The intimacy of Matthew’s asides along with the minutiae of his daily tasks enhances the sense we are shadowing this man through each hour of his life, adding to the immersive experience of the reader into his medieval reality. And what an existence it is: political intrigue, civic unrest, religious discord, intensely unequal economic disparity, ruptured innocence, and war crimes. Add to that Matthew’s own reluctant investigations into gruesome murders, the duplicitous doings of the social elite, and the undue suffering of the poor and powerless and we have a meticulously researched novel of such scope and depth that, by god’s wounds, it is often hard to pull oneself back from it into modern life.
Tombland by C.J. Sansom. Pan MacMillan, October 2018.
As a lifelong logophile, I’ve found folks who are acerbic, insipid, and (occasionally) inimitable. However, I’d never thought about the his or hers or theirs aspect of life (or the importance of these words) until reading James Pennebaker’s The Secret Life of Pronouns.
By analyzing the words that knit together what I’d assumed were the important words of a sentence, one can learn a lot about the sentence’s writer or speaker—his/her personality, truthfulness, social status, and even future behavior. Pennebaker even includes links to writing activities used to analyze traits described in the book. According to the bottle project, I’m likely to attend art shows and avoid blow-drying my hair (guilty on both counts).
With a fairly low reading level required for the activities sections and insight from disparate fields like psychology, politics, and law, this book offers something for everyone in the family. Happy reading!
We can go to Margot Farrington’s The Blue Canoe of Longing (as Seamus Heaney wrote of poetry at large) “to be forwarded within ourselves,” to conceive “a new scope for our mind’s activity”—and that of the heart, as Farrington’s art draws desire out to longing, from the familiar to the exotic, lowly to lofty, in Catskill country poems and Brooklyn city poems.
The pleasure begins in effortless, exacting metaphors that create (for instance) space for the “orchestral silence” of heat lightning, the “rogue shapes” of clouds, the “buffed dominos” of Holstein cows,” the “starlight / beading like solder on a running brook.” Her imaging steadies our gaze on what we seldom glimpse of bird or bush or hill or people, for that matter. Her heart is in the right place, which helps ours get there too.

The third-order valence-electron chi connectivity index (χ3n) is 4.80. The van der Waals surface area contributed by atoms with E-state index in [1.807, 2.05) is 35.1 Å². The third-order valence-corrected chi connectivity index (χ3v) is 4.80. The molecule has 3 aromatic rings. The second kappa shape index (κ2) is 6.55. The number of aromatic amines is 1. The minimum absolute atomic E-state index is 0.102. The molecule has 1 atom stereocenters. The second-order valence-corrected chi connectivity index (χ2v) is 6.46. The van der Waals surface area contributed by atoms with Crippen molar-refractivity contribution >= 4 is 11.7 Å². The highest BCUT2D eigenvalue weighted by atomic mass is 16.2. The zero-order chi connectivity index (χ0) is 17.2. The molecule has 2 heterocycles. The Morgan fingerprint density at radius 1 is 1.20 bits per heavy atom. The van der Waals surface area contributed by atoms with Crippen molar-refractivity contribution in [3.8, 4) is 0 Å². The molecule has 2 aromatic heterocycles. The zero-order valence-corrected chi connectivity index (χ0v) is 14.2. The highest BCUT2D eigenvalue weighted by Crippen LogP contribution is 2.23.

The poems take on large ecological, cultural, personal and other issues in playing out their dramas. Consider Robbie (“Counterweight”), a farmer pressed by his wife to kill a fox that had taken two of his Bantam roosters to feed her kits. He should kill the fox, but the fox is old, he knows, probably on her last litter. He resolves the small war in him, coming down on the side of the angels: “Pardon was Robbie’s province. / Sharpening, silvering, the old mother would persist / as long as rough gods bid before her fade into the mists / the island made.” And he’d be rewarded with “hatchings and crowings since.”
There should be plenty of crowing and hosanna-singing over Margot Farrington’s The Blue Canoe of Longing. Or maybe better would be paying quiet attention and being forwarded within ourselves, with new ranges for the mind’s activity.
Galaxy “Alex” Stern has been given a free ride to Yale, despite a shady past and nonexistent high school grades. Why? Because she can see ghosts, and one of Yale’s secret societies has use of her unique gift. If that’s not enough to get you interested, how about this: in the first 20 pages, the society Skull and Bones has already opened up a living man’s body to perform a ritual designed to pick winning stocks. That’s just a taste of the incredible creativity that awaits readers as Alex investigates the strange goings-on of the secret societies, searching for answers to a suspicious murder.
Leigh Bardugo’s writing style shifts perspective with ease, moving between two main characters whose fates are intertwined. But what sets this book apart is the incredible creativity. Each secret society in Yale practices a form of magic, with consequences that go beyond the campus. It’s difficult to come up with something new in the fantasy genre, but Bardugo’s twisted imagination succeeds so well that this book is impossible to put down.
About the reviewer: Ken Brosky teaches English, plays guitar, and works in his woodshop when he’s not busy writing. He is short stories have been published in The Portland Review, Alfred Hitchcock’s Mystery Magazine, among others. He’s currently represented by agent Sandra Sawicka, and they’re working on a mystery novel.